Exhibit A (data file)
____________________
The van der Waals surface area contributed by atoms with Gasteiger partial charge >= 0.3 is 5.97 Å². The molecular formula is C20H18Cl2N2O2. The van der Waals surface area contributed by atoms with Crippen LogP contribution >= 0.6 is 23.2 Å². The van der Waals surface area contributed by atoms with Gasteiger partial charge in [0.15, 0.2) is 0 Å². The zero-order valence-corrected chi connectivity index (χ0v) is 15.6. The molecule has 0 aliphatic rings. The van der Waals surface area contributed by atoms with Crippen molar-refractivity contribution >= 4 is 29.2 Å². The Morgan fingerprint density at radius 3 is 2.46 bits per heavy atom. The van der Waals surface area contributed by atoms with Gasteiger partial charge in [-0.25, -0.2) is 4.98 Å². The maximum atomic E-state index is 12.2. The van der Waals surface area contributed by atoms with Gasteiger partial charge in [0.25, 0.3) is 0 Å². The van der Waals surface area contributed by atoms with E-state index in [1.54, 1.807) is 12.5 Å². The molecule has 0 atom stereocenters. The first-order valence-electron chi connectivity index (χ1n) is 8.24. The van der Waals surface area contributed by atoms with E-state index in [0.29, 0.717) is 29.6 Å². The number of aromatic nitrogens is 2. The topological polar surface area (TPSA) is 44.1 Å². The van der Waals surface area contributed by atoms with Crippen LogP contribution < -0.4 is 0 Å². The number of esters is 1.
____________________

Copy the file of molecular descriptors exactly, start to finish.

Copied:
The van der Waals surface area contributed by atoms with Gasteiger partial charge >= 0.3 is 5.97 Å². The molecular formula is C20H18Cl2N2O2. The van der Waals surface area contributed by atoms with Crippen LogP contribution >= 0.6 is 23.2 Å². The van der Waals surface area contributed by atoms with Gasteiger partial charge in [0.15, 0.2) is 0 Å². The zero-order valence-corrected chi connectivity index (χ0v) is 15.6. The molecule has 0 aliphatic rings. The van der Waals surface area contributed by atoms with Crippen molar-refractivity contribution >= 4 is 29.2 Å². The Morgan fingerprint density at radius 3 is 2.46 bits per heavy atom. The van der Waals surface area contributed by atoms with Gasteiger partial charge in [-0.25, -0.2) is 4.98 Å². The maximum atomic E-state index is 12.2. The van der Waals surface area contributed by atoms with Gasteiger partial charge in [0.25, 0.3) is 0 Å². The van der Waals surface area contributed by atoms with E-state index in [1.54, 1.807) is 12.5 Å². The molecule has 0 atom stereocenters. The first-order valence-electron chi connectivity index (χ1n) is 8.24. The van der Waals surface area contributed by atoms with E-state index in [0.29, 0.717) is 29.6 Å². The number of aromatic nitrogens is 2. The topological polar surface area (TPSA) is 44.1 Å². The van der Waals surface area contributed by atoms with Crippen LogP contribution < -0.4 is 0 Å². The number of esters is 1.